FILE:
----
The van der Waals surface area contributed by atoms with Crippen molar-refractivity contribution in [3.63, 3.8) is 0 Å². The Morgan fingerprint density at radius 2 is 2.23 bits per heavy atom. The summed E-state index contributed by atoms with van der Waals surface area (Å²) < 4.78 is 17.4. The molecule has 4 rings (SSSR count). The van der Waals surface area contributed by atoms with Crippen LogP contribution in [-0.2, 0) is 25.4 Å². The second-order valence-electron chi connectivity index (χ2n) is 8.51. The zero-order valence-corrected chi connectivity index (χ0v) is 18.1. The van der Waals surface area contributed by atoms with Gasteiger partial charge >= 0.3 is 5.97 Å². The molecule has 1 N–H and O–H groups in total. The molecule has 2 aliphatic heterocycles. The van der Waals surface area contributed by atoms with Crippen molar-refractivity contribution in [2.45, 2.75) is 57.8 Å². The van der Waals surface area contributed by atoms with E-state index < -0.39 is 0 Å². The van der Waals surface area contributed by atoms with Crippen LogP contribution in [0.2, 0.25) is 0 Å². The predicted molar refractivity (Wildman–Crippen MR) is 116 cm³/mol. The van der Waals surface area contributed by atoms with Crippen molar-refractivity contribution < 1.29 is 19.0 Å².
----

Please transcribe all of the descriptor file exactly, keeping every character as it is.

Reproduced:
The van der Waals surface area contributed by atoms with Crippen molar-refractivity contribution in [3.63, 3.8) is 0 Å². The Morgan fingerprint density at radius 2 is 2.23 bits per heavy atom. The summed E-state index contributed by atoms with van der Waals surface area (Å²) < 4.78 is 17.4. The molecule has 4 rings (SSSR count). The van der Waals surface area contributed by atoms with Crippen LogP contribution in [-0.2, 0) is 25.4 Å². The second-order valence-electron chi connectivity index (χ2n) is 8.51. The zero-order valence-corrected chi connectivity index (χ0v) is 18.1. The van der Waals surface area contributed by atoms with Gasteiger partial charge >= 0.3 is 5.97 Å². The molecule has 1 N–H and O–H groups in total. The molecule has 2 aliphatic heterocycles. The van der Waals surface area contributed by atoms with Crippen molar-refractivity contribution in [2.45, 2.75) is 57.8 Å². The van der Waals surface area contributed by atoms with E-state index < -0.39 is 0 Å². The van der Waals surface area contributed by atoms with Crippen LogP contribution in [0.2, 0.25) is 0 Å². The predicted molar refractivity (Wildman–Crippen MR) is 116 cm³/mol. The van der Waals surface area contributed by atoms with Crippen molar-refractivity contribution < 1.29 is 19.0 Å².